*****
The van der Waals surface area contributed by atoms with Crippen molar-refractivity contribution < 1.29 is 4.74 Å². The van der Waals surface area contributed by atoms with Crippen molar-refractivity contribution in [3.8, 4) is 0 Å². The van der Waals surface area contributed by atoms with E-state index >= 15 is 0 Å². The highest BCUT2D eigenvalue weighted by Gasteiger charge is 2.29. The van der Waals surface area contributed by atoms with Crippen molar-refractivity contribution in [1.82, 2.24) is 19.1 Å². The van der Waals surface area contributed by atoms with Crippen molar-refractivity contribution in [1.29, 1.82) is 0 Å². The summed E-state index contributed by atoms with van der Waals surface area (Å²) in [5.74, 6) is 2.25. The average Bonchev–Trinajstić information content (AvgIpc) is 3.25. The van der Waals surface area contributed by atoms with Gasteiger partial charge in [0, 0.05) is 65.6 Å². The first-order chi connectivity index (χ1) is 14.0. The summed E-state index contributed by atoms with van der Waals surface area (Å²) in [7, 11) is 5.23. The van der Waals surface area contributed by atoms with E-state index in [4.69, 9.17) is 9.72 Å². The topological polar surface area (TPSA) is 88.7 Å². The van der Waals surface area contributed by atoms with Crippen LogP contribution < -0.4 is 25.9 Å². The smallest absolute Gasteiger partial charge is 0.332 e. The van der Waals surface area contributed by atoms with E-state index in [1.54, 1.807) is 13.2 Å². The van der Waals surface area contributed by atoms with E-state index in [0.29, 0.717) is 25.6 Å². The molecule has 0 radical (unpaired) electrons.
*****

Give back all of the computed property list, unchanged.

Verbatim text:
The van der Waals surface area contributed by atoms with Crippen molar-refractivity contribution < 1.29 is 4.74 Å². The van der Waals surface area contributed by atoms with Crippen molar-refractivity contribution in [3.8, 4) is 0 Å². The van der Waals surface area contributed by atoms with E-state index >= 15 is 0 Å². The highest BCUT2D eigenvalue weighted by Gasteiger charge is 2.29. The van der Waals surface area contributed by atoms with Crippen molar-refractivity contribution in [1.82, 2.24) is 19.1 Å². The van der Waals surface area contributed by atoms with Crippen molar-refractivity contribution in [1.29, 1.82) is 0 Å². The summed E-state index contributed by atoms with van der Waals surface area (Å²) in [5.74, 6) is 2.25. The average Bonchev–Trinajstić information content (AvgIpc) is 3.25. The van der Waals surface area contributed by atoms with Gasteiger partial charge in [0, 0.05) is 65.6 Å². The first-order chi connectivity index (χ1) is 14.0. The summed E-state index contributed by atoms with van der Waals surface area (Å²) in [7, 11) is 5.23. The van der Waals surface area contributed by atoms with E-state index in [4.69, 9.17) is 9.72 Å². The topological polar surface area (TPSA) is 88.7 Å². The van der Waals surface area contributed by atoms with Crippen LogP contribution < -0.4 is 25.9 Å². The smallest absolute Gasteiger partial charge is 0.332 e. The van der Waals surface area contributed by atoms with E-state index in [1.54, 1.807) is 13.2 Å². The van der Waals surface area contributed by atoms with E-state index in [0.29, 0.717) is 25.6 Å². The molecule has 0 radical (unpaired) electrons.